We then drove through the centre of the island to the Nea Moni, an 11th century World Heritage monastery. In 1822 it was set on fire by the Turks and the skulls of the massacred monks are still on display in the chapel! As we were running out of time we made a hasty trip back down to the port and ferry. It had been a great day and a wonderful way to finish Don and Kerrin’s time with us.
We had a farewell dinner with Don & Kerrin on 25/9, and late evening there was a shower for the first time since early May. Since then we’ve had several slight showers and overcast days.
For the last few days we’ve anchored near Dalyankoy while we re-supply, and make some future cruising plans.
Log
Days aboard Envoy this trip: 178
Engine hours and distance this trip: 253hrs, 1,210NM
Technical: Nothing much to report, and that’s the way we like it!
I’ve changed the filter on our Racor filter based diesel pumping system as the vacuum gauge was getting up over 24 bar (should be about 20).
I had to do some more work on the anchor light as even after changing the bulb it was intermittently going off & on. In fact the bulb was not the problem, but the spring loaded +ve & -ve pins on the light fitting have got weaker, and not making constant contact with the terminals on the bulb. I soldered some extra length on the bulb terminals to make a more positive contact, and all now OK.
While in Dalyankoy I had a reminder that it’s necessary to monitor on-board power usage against power available from the shore. I was running our fridge/freezer and hot water heater at the same time when the 2-pin 220v plug melted. In retrospect I think the power available was only about 10amps and I was trying to draw about 20.
Di was cleaning our loo, and the brush broke in half with one half disappearing down the loo. I unbolted the toilet from the deck, and fortunately found that the macerator pump body has an inspection cover. It was a simple matter to remove the brush from there.

Monday, September 13, 2010

Envoy has cruised over 1,000NM since 1 June, and now back in Turkey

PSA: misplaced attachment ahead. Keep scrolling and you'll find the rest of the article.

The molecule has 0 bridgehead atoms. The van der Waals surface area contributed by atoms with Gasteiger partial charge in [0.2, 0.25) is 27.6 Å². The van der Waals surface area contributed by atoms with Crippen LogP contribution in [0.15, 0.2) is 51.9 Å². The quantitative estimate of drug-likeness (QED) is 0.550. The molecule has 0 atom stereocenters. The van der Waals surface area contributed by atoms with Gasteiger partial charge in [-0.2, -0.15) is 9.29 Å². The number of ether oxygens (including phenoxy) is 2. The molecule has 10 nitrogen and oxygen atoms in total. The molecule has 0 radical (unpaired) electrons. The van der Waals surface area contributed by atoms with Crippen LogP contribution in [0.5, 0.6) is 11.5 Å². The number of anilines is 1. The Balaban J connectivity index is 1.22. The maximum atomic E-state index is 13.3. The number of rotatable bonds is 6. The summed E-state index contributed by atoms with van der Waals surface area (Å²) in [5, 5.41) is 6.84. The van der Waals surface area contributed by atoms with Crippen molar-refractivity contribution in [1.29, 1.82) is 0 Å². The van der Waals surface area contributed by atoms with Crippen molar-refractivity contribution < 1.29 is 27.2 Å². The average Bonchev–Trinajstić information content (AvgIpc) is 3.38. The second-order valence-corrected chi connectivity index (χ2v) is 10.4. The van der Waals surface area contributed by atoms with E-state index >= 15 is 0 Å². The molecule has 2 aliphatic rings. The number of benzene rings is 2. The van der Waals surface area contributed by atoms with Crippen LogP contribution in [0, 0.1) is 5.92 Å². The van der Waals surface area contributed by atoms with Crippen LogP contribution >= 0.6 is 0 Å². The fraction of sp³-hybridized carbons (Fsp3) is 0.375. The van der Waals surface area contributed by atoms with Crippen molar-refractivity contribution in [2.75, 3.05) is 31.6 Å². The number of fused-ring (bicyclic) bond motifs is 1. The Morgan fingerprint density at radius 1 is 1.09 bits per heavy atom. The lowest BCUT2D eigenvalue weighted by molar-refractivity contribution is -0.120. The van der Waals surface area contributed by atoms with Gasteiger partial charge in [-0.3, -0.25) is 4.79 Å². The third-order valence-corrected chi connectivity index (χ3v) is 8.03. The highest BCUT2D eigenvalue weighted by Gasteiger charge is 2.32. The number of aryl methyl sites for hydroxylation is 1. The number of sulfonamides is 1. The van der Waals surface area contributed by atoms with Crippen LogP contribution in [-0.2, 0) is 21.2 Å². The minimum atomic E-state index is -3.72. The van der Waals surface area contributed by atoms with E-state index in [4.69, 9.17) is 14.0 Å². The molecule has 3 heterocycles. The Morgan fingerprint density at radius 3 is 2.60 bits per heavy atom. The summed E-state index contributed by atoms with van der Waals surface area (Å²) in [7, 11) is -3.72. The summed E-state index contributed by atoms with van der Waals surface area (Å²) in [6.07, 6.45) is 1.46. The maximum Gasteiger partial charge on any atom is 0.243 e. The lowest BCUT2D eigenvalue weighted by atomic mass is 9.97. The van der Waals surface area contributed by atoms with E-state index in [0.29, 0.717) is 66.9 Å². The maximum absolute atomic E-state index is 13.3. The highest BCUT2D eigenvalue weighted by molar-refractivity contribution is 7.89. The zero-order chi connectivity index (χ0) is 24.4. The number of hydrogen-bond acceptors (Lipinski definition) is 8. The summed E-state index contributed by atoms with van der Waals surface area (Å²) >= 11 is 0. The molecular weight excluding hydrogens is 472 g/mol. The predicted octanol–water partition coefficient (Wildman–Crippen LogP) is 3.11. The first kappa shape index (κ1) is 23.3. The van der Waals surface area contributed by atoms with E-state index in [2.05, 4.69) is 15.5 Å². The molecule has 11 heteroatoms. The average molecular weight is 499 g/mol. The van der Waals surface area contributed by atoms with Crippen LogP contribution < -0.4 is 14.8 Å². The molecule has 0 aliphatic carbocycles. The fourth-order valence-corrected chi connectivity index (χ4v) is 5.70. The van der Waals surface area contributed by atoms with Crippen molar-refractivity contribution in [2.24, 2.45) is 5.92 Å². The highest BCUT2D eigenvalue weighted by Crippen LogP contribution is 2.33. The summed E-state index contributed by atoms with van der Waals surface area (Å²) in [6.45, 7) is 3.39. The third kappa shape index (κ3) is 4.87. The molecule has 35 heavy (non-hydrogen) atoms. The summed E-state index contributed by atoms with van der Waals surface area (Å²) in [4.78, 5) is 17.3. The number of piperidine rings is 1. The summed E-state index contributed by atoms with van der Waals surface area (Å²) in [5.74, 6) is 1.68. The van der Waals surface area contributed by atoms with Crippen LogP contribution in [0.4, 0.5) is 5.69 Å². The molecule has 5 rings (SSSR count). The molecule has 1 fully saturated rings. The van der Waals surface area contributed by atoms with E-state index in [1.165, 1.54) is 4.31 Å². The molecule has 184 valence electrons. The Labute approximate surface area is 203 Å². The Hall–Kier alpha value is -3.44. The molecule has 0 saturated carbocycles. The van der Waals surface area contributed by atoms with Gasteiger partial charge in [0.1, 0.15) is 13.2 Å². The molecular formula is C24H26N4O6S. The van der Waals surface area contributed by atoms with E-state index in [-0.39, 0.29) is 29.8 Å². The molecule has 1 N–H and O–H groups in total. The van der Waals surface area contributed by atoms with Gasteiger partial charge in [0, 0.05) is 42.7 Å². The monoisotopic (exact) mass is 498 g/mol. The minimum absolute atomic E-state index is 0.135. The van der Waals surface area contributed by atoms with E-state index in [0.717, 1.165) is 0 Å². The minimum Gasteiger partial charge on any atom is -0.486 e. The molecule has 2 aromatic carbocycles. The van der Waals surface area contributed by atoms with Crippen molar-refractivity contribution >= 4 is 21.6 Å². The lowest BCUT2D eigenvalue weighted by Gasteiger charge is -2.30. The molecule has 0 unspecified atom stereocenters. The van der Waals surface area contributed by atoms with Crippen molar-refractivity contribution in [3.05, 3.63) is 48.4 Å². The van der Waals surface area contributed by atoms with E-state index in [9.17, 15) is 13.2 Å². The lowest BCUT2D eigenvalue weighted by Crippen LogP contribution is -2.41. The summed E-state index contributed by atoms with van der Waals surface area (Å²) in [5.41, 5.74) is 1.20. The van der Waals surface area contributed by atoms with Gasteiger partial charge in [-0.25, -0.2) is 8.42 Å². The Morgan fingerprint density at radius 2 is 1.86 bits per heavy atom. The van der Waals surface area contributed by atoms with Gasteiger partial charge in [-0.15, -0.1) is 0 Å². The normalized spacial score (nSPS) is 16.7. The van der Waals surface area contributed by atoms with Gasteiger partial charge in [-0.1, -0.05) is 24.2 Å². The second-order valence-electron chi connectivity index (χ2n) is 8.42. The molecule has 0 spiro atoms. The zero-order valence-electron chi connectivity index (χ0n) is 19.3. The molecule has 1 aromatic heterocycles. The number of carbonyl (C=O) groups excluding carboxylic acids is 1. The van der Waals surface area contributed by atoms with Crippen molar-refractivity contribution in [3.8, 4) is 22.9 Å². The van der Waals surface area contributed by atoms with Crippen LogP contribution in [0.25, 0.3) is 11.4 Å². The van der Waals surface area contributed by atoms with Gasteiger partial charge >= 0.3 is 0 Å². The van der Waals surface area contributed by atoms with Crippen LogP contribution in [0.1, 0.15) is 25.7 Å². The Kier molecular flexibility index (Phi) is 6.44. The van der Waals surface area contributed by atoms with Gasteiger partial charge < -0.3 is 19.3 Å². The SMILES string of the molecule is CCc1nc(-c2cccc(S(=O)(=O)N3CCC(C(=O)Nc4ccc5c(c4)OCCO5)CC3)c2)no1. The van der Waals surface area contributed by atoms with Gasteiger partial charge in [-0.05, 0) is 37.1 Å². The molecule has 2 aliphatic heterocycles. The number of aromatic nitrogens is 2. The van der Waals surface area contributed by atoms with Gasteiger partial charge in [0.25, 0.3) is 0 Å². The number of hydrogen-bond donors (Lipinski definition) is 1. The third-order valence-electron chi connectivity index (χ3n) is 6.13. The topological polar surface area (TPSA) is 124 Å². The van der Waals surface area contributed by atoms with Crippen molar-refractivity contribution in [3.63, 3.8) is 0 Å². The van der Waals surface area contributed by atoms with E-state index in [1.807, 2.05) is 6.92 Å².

Since leaving Marmaris 1 June, and cruising to Rhodos, Karpathos, Crete, Santorini, Astipalaia, Kalimnos, and Bodrum in Turkey we’ve now logged over 1,000NM.
We cleared out of Greek waters on 2 September at the island of Kalimnos. This involved first visiting the Coastguard to get our Transit Log stamped, then going by taxi to the Police Station to have our passports stamped, then back to the Coastguard to show our passports, then to the Port Office to pay 5 Euro, and finally back to the Coastguard to get our departure form. As you can imagine, you have to allow a little time for this. The Coastguard office and the Police Station looked like something out of an old movie set, being very dilapidated buildings with shabby paint, old furniture, and jumbled electrical wiring on the walls. No computers were to be seen, and everything was written down using carbon paper to make copies, but all the officials were friendly and helpful.
In Kalimnos we also got some more water using our 30 litre drums. We are always on the scrounge for water, and only need two drums per day. There’s plenty of water available if you go into a port, but that’s generally a hassle. You not only have to pay the port fees, but also for the water. So we take the drums in our dinghy, and find a free source. Sometimes there are grocery stores on the wharf, and we buy some supplies and ask for water from their hose – never a problem. The water here is mostly not suitable for drinking, and we go through about three 1.5L bottles per day for drinking, making tea (most important), and cooking.
Clearing in to Turkey requires an agent nowadays – a change since our last visit. So we cruised the short 20NM distance from Kalimnos to Bodrum, anchored off the marina beneath the Crusader’s castle, and went ashore to find an agent. This was no problem, and two hours later, and Euro 185 poorer we were cleared in. Now Envoy can stay fairly indefinitely in Turkey, but Di & I can only stay 90 days. That means in early December we’ll need to get a ferry from Marmaris to Rhodos for the day, then re-enter Turkey.
After the barren Greek islands, it was great to see the greenness of Turkey again.
We went to see Vodafone to buy more internet air-time for our USB. For some reason the USB stick wouldn’t work on Di’s laptop (although it was fine when we left Turkey), so we went to Turkcell, which is their equivalent of Telecom, and bought another USB stick, and that works fine. This now gives us the security of two sources of internet access. Although phones are fairly straight forward here, it seems to be a constant hassle getting internet access, and we need to do more research on this. Would be good to have a system where you could get economical internet access wherever you are without having to change USBs and SIM cards, and having to go to Vodafone, Turkcell etc to buy more time.